The U.S. Environmental Protection Agency's (EPA) June 2021 proposal of a Toxic Substances Control Act (TSCA) reporting rule targeting manufacturers of per- and polyfluoroalkyl substances (PFAS) sparked a major outcry from chemical manufacturers and article importers. 86 Fed. Reg. 33926 (June 28, 2021). EPA acknowledged that its proposed rule would cost hundreds of millions of dollars more than EPA originally estimated. Last week, EPA issued an Initial Regulatory Flexibility Analysis (IFRA) that previews critical changes to the rule as proposed. 87 Fed. Reg. 72439 (Nov. 25, 2022). EPA requested comment on the IFRA by December 27, 2022. EPA faces a statutory deadline to finalize the PFAS reporting rule by December 31, 2022. Last week’s announcement likely signals that EPA will not meet that deadline.

EPA Acknowledges High Compliance Costs With PFAS Reporting Rule as Proposed

When EPA proposed the PFAS reporting rule, it estimated the social costs of implementation of approximately $10.8 million. In the IFRA, EPA revised that estimate to over $875 million, an 80-fold increase. Of the revised cost estimate, nearly all is expected to be borne by article importers, with only about $10 million to be borne by chemical manufacturers.

Potential Changes to PFAS Reporting Rule

Due in part to the revised cost increases, EPA indicated that it is considering certain changes to the proposed PFAS reporting rule, which were recommended by a Small Business Advocacy Review (SBAR) Panel that EPA convened. EPA requested comments on each of the following potential changes. Some potential changes appear to be overlapping or mutually exclusive, so that EPA may pick and choose among them.

  • Limiting the scope of PFAS covered by the rule to a finite list. The rule, as originally proposed, would cover a potentially limitless universe of per- and polyfluoroalkyl substances containing certain structural elements described in the rule. EPA is considering revising the rule to be limited to, for example, the 578 PFAS listed on the non-confidential portion of the TSCA Inventory or are subject to low volume exemptions in which the specific chemical identity was not claimed as confidential.
  • Incorporating an annual reporting threshold. The proposed rule does not contain a volume threshold, meaning that, for example, the import of a single article containing a minute quantity of PFAS may trigger reporting obligations. EPA is considering imposing an annual reporting threshold of either 2,500 or 25,000 pounds per year.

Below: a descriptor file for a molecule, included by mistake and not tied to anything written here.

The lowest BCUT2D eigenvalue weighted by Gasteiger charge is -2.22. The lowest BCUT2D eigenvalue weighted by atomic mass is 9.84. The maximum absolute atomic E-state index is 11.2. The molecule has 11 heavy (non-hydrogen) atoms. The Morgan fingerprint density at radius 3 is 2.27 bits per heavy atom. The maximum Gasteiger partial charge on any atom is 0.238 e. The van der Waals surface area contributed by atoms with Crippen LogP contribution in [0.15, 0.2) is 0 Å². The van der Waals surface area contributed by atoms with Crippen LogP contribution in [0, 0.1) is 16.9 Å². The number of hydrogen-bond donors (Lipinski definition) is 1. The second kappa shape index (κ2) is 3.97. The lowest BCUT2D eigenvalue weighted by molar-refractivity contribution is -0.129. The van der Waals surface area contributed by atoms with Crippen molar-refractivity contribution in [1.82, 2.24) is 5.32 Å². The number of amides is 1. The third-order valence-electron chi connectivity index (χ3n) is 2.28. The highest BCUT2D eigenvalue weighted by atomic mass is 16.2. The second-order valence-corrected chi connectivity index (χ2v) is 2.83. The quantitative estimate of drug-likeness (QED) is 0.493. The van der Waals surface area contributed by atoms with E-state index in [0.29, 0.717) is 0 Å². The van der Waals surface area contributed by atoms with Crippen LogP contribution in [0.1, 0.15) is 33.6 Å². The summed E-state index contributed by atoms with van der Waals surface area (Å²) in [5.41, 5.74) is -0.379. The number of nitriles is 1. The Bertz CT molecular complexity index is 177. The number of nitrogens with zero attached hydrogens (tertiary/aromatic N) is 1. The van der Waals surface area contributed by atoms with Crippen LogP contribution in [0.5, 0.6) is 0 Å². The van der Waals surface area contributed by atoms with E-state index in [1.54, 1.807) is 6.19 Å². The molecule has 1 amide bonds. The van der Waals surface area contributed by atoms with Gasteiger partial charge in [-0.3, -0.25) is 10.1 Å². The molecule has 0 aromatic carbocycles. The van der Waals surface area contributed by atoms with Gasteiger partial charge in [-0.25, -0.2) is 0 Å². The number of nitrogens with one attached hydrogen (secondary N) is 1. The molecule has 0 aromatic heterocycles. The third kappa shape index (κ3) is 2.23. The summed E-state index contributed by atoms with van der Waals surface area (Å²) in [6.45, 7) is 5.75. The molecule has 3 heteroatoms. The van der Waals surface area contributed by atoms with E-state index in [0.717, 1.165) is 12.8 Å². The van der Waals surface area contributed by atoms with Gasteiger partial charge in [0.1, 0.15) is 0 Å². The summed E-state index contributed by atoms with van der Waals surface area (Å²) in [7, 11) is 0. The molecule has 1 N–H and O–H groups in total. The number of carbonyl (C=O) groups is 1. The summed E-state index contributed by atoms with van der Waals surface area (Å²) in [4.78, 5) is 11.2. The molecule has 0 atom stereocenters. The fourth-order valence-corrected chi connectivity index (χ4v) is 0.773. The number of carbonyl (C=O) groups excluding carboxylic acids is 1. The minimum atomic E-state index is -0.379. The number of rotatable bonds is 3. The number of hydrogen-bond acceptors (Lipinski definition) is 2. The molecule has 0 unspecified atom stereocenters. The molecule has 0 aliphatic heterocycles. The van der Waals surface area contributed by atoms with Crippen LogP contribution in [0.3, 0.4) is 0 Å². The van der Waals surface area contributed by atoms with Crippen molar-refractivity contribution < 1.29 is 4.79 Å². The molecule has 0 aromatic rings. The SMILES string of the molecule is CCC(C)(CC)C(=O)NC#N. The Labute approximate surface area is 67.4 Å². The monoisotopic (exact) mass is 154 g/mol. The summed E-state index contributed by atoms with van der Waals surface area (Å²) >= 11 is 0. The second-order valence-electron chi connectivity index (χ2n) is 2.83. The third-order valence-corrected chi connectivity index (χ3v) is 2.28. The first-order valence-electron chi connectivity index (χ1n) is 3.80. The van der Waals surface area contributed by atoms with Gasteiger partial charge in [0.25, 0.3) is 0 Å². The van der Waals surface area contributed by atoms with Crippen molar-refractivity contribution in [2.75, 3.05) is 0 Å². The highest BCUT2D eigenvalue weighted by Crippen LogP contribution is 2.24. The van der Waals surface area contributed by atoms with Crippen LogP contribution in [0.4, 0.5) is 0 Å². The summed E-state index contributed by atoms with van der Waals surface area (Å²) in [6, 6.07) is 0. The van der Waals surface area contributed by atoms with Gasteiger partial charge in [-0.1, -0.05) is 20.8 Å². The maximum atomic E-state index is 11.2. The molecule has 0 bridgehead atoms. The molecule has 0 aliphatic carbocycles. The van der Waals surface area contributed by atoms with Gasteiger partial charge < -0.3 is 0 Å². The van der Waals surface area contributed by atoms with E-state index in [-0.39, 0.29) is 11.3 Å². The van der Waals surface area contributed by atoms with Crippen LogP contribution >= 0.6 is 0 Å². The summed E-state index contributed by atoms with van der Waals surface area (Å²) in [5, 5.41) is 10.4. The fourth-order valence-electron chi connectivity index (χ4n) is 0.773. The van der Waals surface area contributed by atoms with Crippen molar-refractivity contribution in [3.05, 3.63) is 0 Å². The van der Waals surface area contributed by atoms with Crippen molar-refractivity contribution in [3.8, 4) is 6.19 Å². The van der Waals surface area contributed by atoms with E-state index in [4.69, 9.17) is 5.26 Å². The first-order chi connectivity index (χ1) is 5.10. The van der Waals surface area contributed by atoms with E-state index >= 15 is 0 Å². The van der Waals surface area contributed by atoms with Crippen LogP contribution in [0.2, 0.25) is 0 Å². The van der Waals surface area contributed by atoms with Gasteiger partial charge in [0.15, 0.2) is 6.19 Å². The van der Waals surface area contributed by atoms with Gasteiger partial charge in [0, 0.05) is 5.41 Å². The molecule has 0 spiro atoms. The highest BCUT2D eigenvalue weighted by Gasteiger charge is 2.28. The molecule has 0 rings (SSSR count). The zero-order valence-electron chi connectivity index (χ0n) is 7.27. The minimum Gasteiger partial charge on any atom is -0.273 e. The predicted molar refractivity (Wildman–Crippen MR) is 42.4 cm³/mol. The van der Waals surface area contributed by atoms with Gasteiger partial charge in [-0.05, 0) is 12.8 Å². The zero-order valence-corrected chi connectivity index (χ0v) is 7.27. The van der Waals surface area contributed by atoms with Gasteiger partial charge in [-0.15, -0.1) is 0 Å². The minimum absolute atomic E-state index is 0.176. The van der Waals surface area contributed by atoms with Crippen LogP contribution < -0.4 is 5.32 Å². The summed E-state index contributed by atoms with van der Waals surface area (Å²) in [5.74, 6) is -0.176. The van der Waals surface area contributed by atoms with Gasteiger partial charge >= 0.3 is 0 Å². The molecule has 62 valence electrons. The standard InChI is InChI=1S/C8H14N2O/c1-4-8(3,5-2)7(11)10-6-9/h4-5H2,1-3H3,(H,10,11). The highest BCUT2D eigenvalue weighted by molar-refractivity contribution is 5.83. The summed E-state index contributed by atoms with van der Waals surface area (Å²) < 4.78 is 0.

• Simplified reporting forms. EPA is considering removing some required reporting elements for certain companies that are required to report. The simplified reporting would apply to research and development substances manufactured in volumes less than 10 kilograms per year or substances imported as part of an article.
  • Incorporating common TSCA exemptions. EPA is also considering exemptions that apply to byproducts, impurities, recyclers, intermediates, and research and development substances.
  • Eased burdens for small businesses. EPA is considering an exemption for businesses that do not exceed an annual sales threshold. EPA is currently considering annual sales thresholds of $2 million, $6 million, and $12 million. EPA is separately considering a longer reporting timeline for businesses that do not exceed an annual sales threshold (but are not covered by a blanket exemption).

EPA Comments on “Known or Reasonably Ascertainable” Standard

The rule, as proposed, would only require reporting activities “known to or reasonably ascertainable by” the submitter. Thus, in the IFRA, EPA acknowledged that “it is reasonable that some importers would not know or ascertain that there is reportable PFAS in their imported articles and would therefore not be subject to report.” EPA does not appear to be second-guessing this standard. However, the question remains: how much due diligence is sufficient to satisfy the rule?

EPA offered the following comments in the IFRA:

Submitters need not conduct extensive supply chain surveys. That is, they need not conduct a new survey of their suppliers by sending out a comprehensive set of identical questions to multiple suppliers for a given article type to fulfill the rule’s reporting standard. However, fulfilling the reporting standard may entail inquiries outside the organization (e.g., contacting first tier/immediate suppliers, major suppliers, examining a supplier’s public website) to fill in the gaps in the submitter’s knowledge, where the submitter’s current knowledge is less than what a “reasonable person similarly situated might be expected to possess, control, or know.”

EPA separately reiterated its previous comments that chemical testing on articles would not be part of the expected due diligence under the rule.

Conclusions

The PFAS reporting rule will bear enormous compliance costs if not amended prior to finalization. Manufacturers and article importers should consider submitting comments supporting the changes suggested by the SBAR Panel.